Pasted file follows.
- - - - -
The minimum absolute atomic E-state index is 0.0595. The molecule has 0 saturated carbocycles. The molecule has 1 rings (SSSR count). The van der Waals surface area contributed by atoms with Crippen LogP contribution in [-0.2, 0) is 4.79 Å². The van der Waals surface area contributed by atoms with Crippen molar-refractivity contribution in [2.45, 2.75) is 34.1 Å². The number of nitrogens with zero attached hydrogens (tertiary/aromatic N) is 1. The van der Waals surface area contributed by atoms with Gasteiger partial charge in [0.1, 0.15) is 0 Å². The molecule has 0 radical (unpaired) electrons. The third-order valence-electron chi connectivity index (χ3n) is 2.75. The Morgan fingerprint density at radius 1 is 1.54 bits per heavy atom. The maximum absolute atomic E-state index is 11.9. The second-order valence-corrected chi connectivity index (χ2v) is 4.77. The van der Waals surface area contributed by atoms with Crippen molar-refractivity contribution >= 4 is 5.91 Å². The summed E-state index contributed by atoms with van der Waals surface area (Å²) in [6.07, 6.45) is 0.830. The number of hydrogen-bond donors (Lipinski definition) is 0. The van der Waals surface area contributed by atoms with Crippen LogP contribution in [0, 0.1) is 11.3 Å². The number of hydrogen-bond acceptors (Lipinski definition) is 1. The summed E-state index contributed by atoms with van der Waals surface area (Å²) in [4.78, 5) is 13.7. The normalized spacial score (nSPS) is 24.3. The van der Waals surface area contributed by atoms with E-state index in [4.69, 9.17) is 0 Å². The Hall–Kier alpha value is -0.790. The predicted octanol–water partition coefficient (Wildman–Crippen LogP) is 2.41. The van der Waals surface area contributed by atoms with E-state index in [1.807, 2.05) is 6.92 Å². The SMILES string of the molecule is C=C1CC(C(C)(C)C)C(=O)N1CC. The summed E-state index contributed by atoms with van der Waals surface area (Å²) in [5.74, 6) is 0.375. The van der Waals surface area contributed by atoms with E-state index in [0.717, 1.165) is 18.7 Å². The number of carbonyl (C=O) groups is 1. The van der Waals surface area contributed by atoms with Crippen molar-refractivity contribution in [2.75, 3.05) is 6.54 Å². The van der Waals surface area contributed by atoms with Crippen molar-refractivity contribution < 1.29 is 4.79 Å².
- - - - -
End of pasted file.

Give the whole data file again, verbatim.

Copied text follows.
The minimum absolute atomic E-state index is 0.0595. The molecule has 0 saturated carbocycles. The molecule has 1 rings (SSSR count). The van der Waals surface area contributed by atoms with Crippen LogP contribution in [-0.2, 0) is 4.79 Å². The van der Waals surface area contributed by atoms with Crippen molar-refractivity contribution in [2.45, 2.75) is 34.1 Å². The number of nitrogens with zero attached hydrogens (tertiary/aromatic N) is 1. The van der Waals surface area contributed by atoms with Gasteiger partial charge in [0.1, 0.15) is 0 Å². The molecule has 0 radical (unpaired) electrons. The third-order valence-electron chi connectivity index (χ3n) is 2.75. The Morgan fingerprint density at radius 1 is 1.54 bits per heavy atom. The maximum absolute atomic E-state index is 11.9. The second-order valence-corrected chi connectivity index (χ2v) is 4.77. The van der Waals surface area contributed by atoms with Crippen molar-refractivity contribution >= 4 is 5.91 Å². The summed E-state index contributed by atoms with van der Waals surface area (Å²) in [6.07, 6.45) is 0.830. The number of hydrogen-bond donors (Lipinski definition) is 0. The van der Waals surface area contributed by atoms with Crippen LogP contribution in [0, 0.1) is 11.3 Å². The number of hydrogen-bond acceptors (Lipinski definition) is 1. The summed E-state index contributed by atoms with van der Waals surface area (Å²) in [4.78, 5) is 13.7. The normalized spacial score (nSPS) is 24.3. The van der Waals surface area contributed by atoms with E-state index in [4.69, 9.17) is 0 Å². The Hall–Kier alpha value is -0.790. The predicted octanol–water partition coefficient (Wildman–Crippen LogP) is 2.41. The van der Waals surface area contributed by atoms with E-state index in [1.807, 2.05) is 6.92 Å². The SMILES string of the molecule is C=C1CC(C(C)(C)C)C(=O)N1CC. The summed E-state index contributed by atoms with van der Waals surface area (Å²) in [5.74, 6) is 0.375. The van der Waals surface area contributed by atoms with E-state index in [0.717, 1.165) is 18.7 Å². The number of carbonyl (C=O) groups is 1. The van der Waals surface area contributed by atoms with Crippen molar-refractivity contribution in [2.75, 3.05) is 6.54 Å². The van der Waals surface area contributed by atoms with Crippen molar-refractivity contribution < 1.29 is 4.79 Å².